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UCOR 1100: The Value of Work (WQ 21)

Evaluating Sources

After you find a source to you, you need to decide if you want to use it for your paper. On this page you'll find some useful tips for making a decision on the sources you've found. 

Evaluation Criteria

There are a number of different checklists you can use to aid you in source evaluation. Examples include:

  • CRAAP (currency, relevance, authority, accuracy, purpose)
  • STAR (sufficiency, typicality, accuracy, relevance)
  • 5 Ws (Who, What, Where, When, Why)

It's a good idea to develop your own criteria for evaluating sources. Consider:

  • Your assignment requirements
  • The original context of your sources (who were they published for, and for what purpose?)
  • The source's relevance to your topic 
  • The source's use of evidence to support claims - does it provide citations or background? Could you reproduce the author's research process?

Title: Evaluating Sources. When you search for information you are going to find lots of it! You’ll need to determine if the information you find is good and appropriate to use. When evaluating, ask these questions to help determine quality sources… 1.	Currency: a.	How timely is the information? b.	When was the information published? c.	When was the website last modified? d.	Does the site have any broken links? 2.	Relevance: a.	Is the information important to your needs? b.	Does it relate to your topic? c.	Who is the audience? d.	Is the information too elementary or too advanced? 3.	Authority: a.	What is the source of the information? b.	What are the author’s credentials? c.	Is the author or organization qualified to write about the topic? d.	The author’s education, work experience, or other publications must be in the field they are writing about. 4.	Accuracy: a.	How reliable, truthful, and correct is the content? b.	Does the author use evidence and references that can be verified?  c.	Is the information factual? 5.	Purpose: a.	For what reason does the information exist? b.	Is the author trying to tell you something, teach or entertain? c.	Is the information written with bias? d.	Biases can be political, religious, cultural or personal. A good way to find a website’s bias is to look for an “about” or “about us” link. It’s usually found at the bottom of a webpage.  Image: a man wearing glasses, sitting as a desk with open books and a laptop computer in front of him.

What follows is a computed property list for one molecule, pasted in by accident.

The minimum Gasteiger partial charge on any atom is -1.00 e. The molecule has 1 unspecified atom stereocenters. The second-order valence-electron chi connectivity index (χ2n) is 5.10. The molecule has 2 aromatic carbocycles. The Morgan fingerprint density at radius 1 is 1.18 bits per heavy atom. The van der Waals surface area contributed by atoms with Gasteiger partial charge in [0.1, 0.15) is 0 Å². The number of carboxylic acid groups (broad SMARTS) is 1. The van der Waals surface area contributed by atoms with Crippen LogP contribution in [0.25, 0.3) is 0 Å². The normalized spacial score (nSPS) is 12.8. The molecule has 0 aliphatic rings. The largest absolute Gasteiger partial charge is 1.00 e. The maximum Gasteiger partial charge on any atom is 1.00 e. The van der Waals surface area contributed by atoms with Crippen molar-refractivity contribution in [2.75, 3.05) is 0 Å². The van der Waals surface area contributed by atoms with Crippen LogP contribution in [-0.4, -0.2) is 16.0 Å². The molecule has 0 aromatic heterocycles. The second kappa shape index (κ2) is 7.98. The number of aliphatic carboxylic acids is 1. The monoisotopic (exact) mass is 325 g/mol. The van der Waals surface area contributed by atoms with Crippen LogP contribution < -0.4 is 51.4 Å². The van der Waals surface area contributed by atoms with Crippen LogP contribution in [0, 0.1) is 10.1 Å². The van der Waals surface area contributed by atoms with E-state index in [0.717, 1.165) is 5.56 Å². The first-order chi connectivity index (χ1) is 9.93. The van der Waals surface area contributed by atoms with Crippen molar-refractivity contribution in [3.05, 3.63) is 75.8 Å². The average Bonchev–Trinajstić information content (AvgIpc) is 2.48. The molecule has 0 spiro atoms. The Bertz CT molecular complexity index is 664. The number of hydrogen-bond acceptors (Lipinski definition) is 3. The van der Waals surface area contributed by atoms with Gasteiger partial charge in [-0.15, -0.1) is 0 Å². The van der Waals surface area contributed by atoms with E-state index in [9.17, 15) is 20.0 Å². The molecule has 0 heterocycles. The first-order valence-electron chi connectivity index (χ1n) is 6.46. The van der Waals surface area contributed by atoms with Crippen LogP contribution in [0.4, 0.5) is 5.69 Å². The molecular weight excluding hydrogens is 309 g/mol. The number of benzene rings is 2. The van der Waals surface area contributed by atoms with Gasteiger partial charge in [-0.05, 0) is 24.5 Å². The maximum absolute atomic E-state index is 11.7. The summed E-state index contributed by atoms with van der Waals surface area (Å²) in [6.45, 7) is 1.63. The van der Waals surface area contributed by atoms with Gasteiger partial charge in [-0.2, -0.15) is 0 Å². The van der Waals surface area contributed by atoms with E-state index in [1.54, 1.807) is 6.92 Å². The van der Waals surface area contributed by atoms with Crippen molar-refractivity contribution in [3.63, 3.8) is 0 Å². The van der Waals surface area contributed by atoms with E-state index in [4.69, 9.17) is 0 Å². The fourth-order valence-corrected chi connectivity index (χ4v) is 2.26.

Evaluation as a Practice

Source evaluation is not a single step in the research process, but an ongoing practice to be applied at every stage. The more you practice, the better informed you will be!

Evaluating Information at Every Stage of the Research Process:

  • Developing a topic: What do you already know about the topic? What do you *think* you know, and how do you know it? What are your biases?
  • Searching for sources: After doing a search, scan the results. Are they relevant to your topic and assignment? Are there gaps? Do your results change significantly when you change your search strategy?
  • Reading sources: What is the context and purpose of the source? Is evidence included to support claims? Where do different sources agree and disagree? 
  • Incorporating sources into your work: Do you have an appropriate variety of sources? Do your sources provide evidence to support your claims? Are you leaving anything out? 

The following posters provide snapshots of theoretical and practical advice for source evaluation from Web Literacy for Student Fact Checkers and the Framework for Information Literacy for Higher Education.

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